Evolutionary Design: Beyond the Basics
You’ve practised evolutionary design for a few months (or more) on a professional project and you feel stuck or you’re facing complex tradeoff decisions that you’re not sure how to make. If this sounds like you, then you’re ready for this course.
This is not an introduction to test-driven development (TDD), but rather a chance to overcome difficulties associated with becoming comfortable guiding designs to evolve. In this course, we discuss the more complex tradeoff decisions involved in making evolutionary design a core, everyday programming practice. You’ll learn how to start to make the design flex, how to balance production with protecting your production capacity, and how to expand your view from the elements of simple design to higher-level principles of modularity.
If you need an introduction to TDD and evolutionary design, I offer the world’s best.
Any programmer who has practised TDD in a professional environment for at least a few months.
- Shifting attention from behavior mistakes to design mistakes.
- How the L and D in SOLID might be all you really need.
- Balancing customer tests (BDD) with programmer tests (TDD).
- Taming mock object madness!
- Breaking through your refactoring rut.
- Client-First Design with (or without!) Test Doubles.
- The Universal Architecture and how architecture relates to design.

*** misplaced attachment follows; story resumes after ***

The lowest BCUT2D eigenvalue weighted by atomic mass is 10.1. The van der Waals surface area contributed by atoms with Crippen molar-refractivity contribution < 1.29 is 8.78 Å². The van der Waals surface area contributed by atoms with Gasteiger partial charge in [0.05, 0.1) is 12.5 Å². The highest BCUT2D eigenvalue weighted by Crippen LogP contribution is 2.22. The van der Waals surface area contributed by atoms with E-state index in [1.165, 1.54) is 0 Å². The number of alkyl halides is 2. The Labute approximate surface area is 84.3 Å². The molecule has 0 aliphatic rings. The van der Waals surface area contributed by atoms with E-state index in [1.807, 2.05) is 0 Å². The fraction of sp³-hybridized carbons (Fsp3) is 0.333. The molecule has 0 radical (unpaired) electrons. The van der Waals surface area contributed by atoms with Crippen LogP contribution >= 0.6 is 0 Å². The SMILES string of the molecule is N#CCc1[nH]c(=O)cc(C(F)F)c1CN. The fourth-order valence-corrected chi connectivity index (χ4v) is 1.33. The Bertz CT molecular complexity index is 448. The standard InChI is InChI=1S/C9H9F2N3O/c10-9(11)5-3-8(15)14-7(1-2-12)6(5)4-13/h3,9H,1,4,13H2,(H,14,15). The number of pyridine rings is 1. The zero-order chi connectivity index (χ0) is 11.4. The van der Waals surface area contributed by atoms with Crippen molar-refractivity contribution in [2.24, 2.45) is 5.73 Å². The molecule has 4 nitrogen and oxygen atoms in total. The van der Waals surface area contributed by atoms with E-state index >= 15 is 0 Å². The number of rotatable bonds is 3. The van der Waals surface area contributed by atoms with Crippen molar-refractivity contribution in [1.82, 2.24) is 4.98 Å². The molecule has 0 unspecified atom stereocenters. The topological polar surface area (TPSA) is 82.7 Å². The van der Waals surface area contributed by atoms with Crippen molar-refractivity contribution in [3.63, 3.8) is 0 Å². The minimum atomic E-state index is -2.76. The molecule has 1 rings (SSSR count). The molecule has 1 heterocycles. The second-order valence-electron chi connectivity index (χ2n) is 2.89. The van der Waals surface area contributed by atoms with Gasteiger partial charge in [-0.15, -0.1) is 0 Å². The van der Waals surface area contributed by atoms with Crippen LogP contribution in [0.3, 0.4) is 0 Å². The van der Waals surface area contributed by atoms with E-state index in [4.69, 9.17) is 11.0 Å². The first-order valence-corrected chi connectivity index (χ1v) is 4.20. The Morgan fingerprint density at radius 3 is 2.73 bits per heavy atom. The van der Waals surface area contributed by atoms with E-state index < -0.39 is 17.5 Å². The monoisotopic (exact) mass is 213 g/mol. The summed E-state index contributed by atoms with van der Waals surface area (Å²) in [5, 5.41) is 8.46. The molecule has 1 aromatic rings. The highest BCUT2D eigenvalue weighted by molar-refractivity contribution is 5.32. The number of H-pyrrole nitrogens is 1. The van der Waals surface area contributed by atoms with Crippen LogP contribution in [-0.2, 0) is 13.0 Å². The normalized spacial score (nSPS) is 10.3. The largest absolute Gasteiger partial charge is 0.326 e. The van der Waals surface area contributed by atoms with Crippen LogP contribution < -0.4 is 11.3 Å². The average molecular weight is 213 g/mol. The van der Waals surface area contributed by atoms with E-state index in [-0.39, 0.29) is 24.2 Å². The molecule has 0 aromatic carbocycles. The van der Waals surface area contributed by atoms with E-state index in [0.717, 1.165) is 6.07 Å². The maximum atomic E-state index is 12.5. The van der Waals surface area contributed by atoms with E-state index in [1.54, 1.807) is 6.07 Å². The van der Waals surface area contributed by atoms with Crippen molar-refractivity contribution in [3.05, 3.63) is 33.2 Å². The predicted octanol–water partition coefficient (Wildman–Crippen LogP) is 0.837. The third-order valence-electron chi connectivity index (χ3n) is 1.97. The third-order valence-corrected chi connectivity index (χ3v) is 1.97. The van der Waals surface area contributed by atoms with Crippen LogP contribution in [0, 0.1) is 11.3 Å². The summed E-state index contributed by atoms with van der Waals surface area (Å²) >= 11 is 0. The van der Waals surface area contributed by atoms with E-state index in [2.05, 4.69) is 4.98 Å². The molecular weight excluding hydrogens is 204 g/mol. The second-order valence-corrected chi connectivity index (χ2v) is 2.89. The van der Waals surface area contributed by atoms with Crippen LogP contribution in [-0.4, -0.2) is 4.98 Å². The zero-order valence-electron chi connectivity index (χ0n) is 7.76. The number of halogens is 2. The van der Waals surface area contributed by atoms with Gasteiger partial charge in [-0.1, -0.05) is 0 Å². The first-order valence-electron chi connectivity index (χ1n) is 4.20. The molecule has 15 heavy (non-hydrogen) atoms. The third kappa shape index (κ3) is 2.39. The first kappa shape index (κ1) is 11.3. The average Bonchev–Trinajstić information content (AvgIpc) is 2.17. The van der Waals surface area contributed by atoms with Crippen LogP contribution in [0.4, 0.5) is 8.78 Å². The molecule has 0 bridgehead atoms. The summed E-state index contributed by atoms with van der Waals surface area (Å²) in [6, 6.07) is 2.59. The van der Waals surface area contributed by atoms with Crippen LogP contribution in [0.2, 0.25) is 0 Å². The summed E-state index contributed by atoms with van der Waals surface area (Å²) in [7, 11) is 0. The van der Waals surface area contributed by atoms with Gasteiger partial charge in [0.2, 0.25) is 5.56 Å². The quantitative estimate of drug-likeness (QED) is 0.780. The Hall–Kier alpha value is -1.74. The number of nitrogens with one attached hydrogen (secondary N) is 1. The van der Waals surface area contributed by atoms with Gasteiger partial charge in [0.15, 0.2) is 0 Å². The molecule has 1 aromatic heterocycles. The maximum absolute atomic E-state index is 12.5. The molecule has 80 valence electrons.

- Deciding when to introduce relentlessly tiny steps.
- Guiding your colleagues to buy into guiding the design to evolve.
- Patterns of writing tests: which ones, when, and why?
- Exploring how evolutionary design differs in procedural, object-oriented, and functional programming.
- Learning to trust the habits you’ve built.
- Build features in a small, simple command-line text UI application.
- Practise microcommitting, Inbox Technique, and Monotasking.
- Engage in spirited group discussions about design decisions, principles, and approaches.
- Practise refactoring in relentlessly tiny steps.
- Ensemble programming (also known as mob programming).
Participants need the following to attend this course.
- A working software development environment in your preferred programming language, including a personal version control system, such as git.
- Something to write with, and something to write on. I suggest index cards or sticky notes and a notebook.
Remote Training Preparation
Please do the following at least one day before the course is scheduled to start.
- Upgrade Zoom to the most recent version.
- Check audio, video, and screen sharing on Zoom.
Live/Remote Private Course
The standard course runs as 6 sessions of 1/2 day each scheduled within a 2-week period. The course is suitable for groups up to 12 people. Larger groups should run the course multiple times.
Add team working sessions to your course in order to better support teams working together during the course. During the 1/2-day team working sessions, we practise the techniques of the course using ensemble/mob programming. In these sessions, teams have the opportunity to rescue their legacy code with my guidance and support.
It is also recommended to add follow-up working sessions to be scheduled 1 month, 3 months, and 6-12 months after the course ends, as a way to support the group as they apply what they’ve learned to their daily work.
Start the booking process for your live/remote course.
Join a Public Course
Browse the upcoming course calendar to see which public courses are currently available. You’ll be able to subscribe there to be notified when new courses are scheduled.